Understanding the effects of membrane fouling on system capacity is critical for the successful design and scale-up of microfiltration systems. The underlying morphology and structure of the microfiltration membrane can have a significant effect on system capacity by altering the rate and extent of fouling. Experimental data were obtained for system capacity during protein microfiltration using several model membranes with both homogeneous and composite structures. Data were compared with predictions of a new model that can account for both pore blockage and cake formation, and also includes the effects of membrane morphology on internal flow profiles within the membrane. Membranes with highly interconnected pores have a significantly higher capacity due to the reduction in flux decline arising from the fluid flow under and around any surface blockage. The model calculations are in good agreement with the flux decline data, allowing far more accurate predictions of system capacity than for the commonly used Vmax analysis.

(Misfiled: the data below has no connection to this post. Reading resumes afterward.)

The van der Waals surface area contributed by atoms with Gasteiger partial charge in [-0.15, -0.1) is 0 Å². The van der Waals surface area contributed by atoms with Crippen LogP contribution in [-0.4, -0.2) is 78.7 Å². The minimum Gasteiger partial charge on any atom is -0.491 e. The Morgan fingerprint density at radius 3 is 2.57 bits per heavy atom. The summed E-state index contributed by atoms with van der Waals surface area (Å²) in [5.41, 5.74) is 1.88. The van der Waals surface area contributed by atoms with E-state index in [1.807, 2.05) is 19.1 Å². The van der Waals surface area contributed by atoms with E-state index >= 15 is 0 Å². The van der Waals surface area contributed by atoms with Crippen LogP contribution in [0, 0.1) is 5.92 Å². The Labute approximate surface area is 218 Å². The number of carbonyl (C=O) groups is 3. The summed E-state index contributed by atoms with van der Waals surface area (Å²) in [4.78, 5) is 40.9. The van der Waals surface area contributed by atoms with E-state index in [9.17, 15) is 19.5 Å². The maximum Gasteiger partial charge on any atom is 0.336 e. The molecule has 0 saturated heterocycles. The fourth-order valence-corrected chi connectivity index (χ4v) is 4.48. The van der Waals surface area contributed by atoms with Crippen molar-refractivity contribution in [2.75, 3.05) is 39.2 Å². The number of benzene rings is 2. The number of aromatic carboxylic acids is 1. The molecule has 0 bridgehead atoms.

All Science Journal Classification (ASJC) codes
- Applied Microbiology and Biotechnology